OPINION: No Way on 5A… Reject the ‘Dry Gulch’ Tax Increase

By Mike Church

The November ballot will include a proposed mill levy increase for the San Juan Water Conservancy District (Ballot Measure 5A.) This is yet another tone-deaf proposal by SJWCD — and a very bad idea for Pagosa Springs.

The tax increase will purportedly be used to increase our public debt for additional property purchases in the Dry Gulch valley. I urge Archuleta County voters to say “NO” to this tax increase.

Please note — although I am a member of the Pagosa Area Water and Sanitation District (PAWSD) board of directors, I am writing as a private citizen with considerable knowledge about our water issues. This article does not represent any official position of the PAWSD board.

The Dry Gulch Reservoir project was unilaterally renamed “San Juan River Headwaters Project” in order to trick voters into investing more of tax dollars to this wasteful project.

While I was President of the PAWSD board, we entered into an agreement with the State of Colorado and SJWCD. “San Juan River Headwaters Project” is not a legal name for the project, on any agreement signed by SJWCD.  PAWSD owns about 90% of the project property and never approved the sham name of “San Juan River Headwaters.”

Some interesting points of the three-way agreement between PAWSD, SJWCD and the State of Colorado:

1. PAWSD can sell the Dry Gulch property at any time it chooses. So the public could very well be paying taxes to build a reservoir that has no site.

2. The intent of the agreement on Dry Gulch was to put it into a “time out” — with a planning period of 20 to 40 years — because there is no justifiable need for this project at this time. We simply don’t have any consistent growth to justify this reservoir now.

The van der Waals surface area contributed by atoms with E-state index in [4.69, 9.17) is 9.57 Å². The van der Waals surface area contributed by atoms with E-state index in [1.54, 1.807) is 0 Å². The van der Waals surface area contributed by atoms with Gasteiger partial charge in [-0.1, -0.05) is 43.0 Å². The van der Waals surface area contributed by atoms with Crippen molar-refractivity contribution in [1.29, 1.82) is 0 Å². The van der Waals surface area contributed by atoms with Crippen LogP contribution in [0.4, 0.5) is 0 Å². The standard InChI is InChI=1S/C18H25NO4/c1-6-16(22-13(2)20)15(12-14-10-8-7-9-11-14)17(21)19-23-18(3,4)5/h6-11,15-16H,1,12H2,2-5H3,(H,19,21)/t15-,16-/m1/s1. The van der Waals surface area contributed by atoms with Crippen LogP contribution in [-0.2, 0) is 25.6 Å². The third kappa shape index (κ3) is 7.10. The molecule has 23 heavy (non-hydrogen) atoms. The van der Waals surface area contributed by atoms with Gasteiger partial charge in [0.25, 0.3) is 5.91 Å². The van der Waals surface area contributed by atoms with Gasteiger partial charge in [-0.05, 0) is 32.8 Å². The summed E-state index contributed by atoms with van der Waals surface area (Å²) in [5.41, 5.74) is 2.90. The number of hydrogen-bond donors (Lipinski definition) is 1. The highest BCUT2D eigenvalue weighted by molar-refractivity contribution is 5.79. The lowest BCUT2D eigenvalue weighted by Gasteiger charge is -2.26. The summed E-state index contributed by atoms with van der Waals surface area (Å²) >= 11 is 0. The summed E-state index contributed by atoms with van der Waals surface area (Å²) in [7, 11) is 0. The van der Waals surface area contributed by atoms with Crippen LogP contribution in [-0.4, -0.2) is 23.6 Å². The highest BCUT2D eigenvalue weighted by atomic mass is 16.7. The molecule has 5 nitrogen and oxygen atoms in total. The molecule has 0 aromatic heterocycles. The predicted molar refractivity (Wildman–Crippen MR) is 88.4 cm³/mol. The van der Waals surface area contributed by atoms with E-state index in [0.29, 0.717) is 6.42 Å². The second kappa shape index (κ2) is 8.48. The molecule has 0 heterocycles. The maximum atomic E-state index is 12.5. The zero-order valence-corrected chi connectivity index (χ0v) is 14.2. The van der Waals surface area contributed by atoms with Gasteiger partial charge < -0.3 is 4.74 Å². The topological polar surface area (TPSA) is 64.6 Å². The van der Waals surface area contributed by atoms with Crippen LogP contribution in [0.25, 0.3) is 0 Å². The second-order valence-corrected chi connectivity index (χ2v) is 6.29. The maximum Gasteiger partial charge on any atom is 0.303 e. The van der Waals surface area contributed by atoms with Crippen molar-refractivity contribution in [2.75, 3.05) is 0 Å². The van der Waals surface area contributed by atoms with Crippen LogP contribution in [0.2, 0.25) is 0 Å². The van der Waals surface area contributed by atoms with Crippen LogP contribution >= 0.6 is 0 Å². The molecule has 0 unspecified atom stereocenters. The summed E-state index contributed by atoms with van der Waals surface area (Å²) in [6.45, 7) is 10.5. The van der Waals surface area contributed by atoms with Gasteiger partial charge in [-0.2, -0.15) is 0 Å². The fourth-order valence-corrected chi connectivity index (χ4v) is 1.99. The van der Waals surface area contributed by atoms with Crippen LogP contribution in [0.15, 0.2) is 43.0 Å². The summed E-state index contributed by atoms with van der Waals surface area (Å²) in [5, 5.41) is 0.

3. The three-party agreement also allows for land trades without spending additional taxpayer revenues during the 20-year planning period — so the mill levy increase is not needed.

4. The three-party agreement saved PAWSD customers many millions of dollars in interest payments, for loans that past SJWCD leaders saddled PAWSD customers with — unethically, in many people’s opinion.

Just to give a clear picture to the local voters, our existing PAWSD reservoirs can be operated so that we have six years of lake storage, even in drought situations. To do this, PAWSD would prioritize San Juan River flows using our new ultraviolet treatment process currently being budgeted to install next year at the San Juan Treatment Plant. Since 1935, the average San Juan river flow has always exceeded our needs; only once in the past 80 years did the river get low enough for a couple of months to hinder the flows of fresh river water.

pagosa springs colorado recreation san juan river springs resort

Enjoying the mountain-fed waters of the San Juan River in 2015, with the Springs Resort in the background.

PAWSD reservoirs are easy to top off yearly, due to our close proximity to the San Juan snow pack. Even when drought occurs, we can still top off our current reservoirs due to our first-in-line location next to the snow pack. We have never experienced a situation where no snow pack water was available — and arguments to the contrary are desperate and uninformed.

So why — when we have no need for the Dry Gulch Reservoir — does SJCWD want still more tax revenues? Ask yourself who will benefit from additional money invested into this unjustifiable boondoggle.  Perhaps SJWCD is already planning on hiring a General Manager… maybe with a nice big salary? There is no justification for any salary to manage 10% of a reservoir site that may be sold in the future and never built!

Please vote ‘No on 5A’ — the proposed San Juan Water Conservancy District mill levy increase. And spread the word to others to vote ‘No’ on this gross overreach.

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